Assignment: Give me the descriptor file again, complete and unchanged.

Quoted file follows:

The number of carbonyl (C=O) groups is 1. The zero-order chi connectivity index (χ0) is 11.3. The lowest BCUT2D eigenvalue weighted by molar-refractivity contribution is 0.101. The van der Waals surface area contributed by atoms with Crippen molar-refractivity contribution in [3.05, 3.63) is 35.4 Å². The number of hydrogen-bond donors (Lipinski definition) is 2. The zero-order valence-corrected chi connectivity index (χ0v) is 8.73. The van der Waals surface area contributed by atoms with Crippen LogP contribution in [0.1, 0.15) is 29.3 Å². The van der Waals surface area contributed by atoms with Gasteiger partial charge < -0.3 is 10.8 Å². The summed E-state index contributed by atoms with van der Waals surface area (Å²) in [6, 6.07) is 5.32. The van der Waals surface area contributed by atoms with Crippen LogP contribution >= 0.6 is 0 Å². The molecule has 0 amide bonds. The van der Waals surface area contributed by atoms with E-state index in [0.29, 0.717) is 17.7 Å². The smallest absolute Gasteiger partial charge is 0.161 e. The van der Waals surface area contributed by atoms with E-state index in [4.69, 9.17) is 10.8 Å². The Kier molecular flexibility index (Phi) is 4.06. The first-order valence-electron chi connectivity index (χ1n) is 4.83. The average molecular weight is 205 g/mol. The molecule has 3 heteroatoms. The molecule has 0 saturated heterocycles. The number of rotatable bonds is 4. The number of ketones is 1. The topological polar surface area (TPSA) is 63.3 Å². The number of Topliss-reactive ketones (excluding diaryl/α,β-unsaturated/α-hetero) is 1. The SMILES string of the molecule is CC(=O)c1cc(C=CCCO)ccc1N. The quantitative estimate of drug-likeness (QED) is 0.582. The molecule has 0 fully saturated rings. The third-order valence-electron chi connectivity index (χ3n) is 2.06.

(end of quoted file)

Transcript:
The number of carbonyl (C=O) groups is 1. The zero-order chi connectivity index (χ0) is 11.3. The lowest BCUT2D eigenvalue weighted by molar-refractivity contribution is 0.101. The van der Waals surface area contributed by atoms with Crippen molar-refractivity contribution in [3.05, 3.63) is 35.4 Å². The number of hydrogen-bond donors (Lipinski definition) is 2. The zero-order valence-corrected chi connectivity index (χ0v) is 8.73. The van der Waals surface area contributed by atoms with Crippen LogP contribution in [0.1, 0.15) is 29.3 Å². The van der Waals surface area contributed by atoms with Gasteiger partial charge < -0.3 is 10.8 Å². The summed E-state index contributed by atoms with van der Waals surface area (Å²) in [6, 6.07) is 5.32. The van der Waals surface area contributed by atoms with Crippen LogP contribution >= 0.6 is 0 Å². The molecule has 0 amide bonds. The van der Waals surface area contributed by atoms with E-state index in [0.29, 0.717) is 17.7 Å². The smallest absolute Gasteiger partial charge is 0.161 e. The van der Waals surface area contributed by atoms with E-state index in [4.69, 9.17) is 10.8 Å². The Kier molecular flexibility index (Phi) is 4.06. The first-order valence-electron chi connectivity index (χ1n) is 4.83. The average molecular weight is 205 g/mol. The molecule has 3 heteroatoms. The molecule has 0 saturated heterocycles. The number of rotatable bonds is 4. The number of ketones is 1. The topological polar surface area (TPSA) is 63.3 Å². The number of Topliss-reactive ketones (excluding diaryl/α,β-unsaturated/α-hetero) is 1. The SMILES string of the molecule is CC(=O)c1cc(C=CCCO)ccc1N. The quantitative estimate of drug-likeness (QED) is 0.582. The molecule has 0 fully saturated rings. The third-order valence-electron chi connectivity index (χ3n) is 2.06.